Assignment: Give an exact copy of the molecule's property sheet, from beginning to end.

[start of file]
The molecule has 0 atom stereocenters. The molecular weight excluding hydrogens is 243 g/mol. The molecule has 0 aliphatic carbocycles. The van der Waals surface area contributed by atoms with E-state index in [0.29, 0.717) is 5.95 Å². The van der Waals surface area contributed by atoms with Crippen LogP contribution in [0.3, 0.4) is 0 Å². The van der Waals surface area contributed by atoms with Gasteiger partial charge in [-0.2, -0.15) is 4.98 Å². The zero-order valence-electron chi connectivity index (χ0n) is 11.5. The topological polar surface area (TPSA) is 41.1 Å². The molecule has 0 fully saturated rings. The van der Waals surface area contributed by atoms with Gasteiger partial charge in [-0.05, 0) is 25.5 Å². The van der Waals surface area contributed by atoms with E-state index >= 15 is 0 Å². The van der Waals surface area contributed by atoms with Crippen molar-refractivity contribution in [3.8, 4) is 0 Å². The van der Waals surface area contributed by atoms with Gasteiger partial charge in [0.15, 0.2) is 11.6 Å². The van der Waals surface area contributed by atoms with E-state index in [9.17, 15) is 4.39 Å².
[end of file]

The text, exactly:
The molecule has 0 atom stereocenters. The molecular weight excluding hydrogens is 243 g/mol. The molecule has 0 aliphatic carbocycles. The van der Waals surface area contributed by atoms with E-state index in [0.29, 0.717) is 5.95 Å². The van der Waals surface area contributed by atoms with Crippen LogP contribution in [0.3, 0.4) is 0 Å². The van der Waals surface area contributed by atoms with Gasteiger partial charge in [-0.2, -0.15) is 4.98 Å². The zero-order valence-electron chi connectivity index (χ0n) is 11.5. The topological polar surface area (TPSA) is 41.1 Å². The molecule has 0 fully saturated rings. The van der Waals surface area contributed by atoms with Gasteiger partial charge in [-0.05, 0) is 25.5 Å². The van der Waals surface area contributed by atoms with E-state index >= 15 is 0 Å². The van der Waals surface area contributed by atoms with Crippen molar-refractivity contribution in [3.8, 4) is 0 Å². The van der Waals surface area contributed by atoms with Gasteiger partial charge in [0.15, 0.2) is 11.6 Å². The van der Waals surface area contributed by atoms with E-state index in [9.17, 15) is 4.39 Å².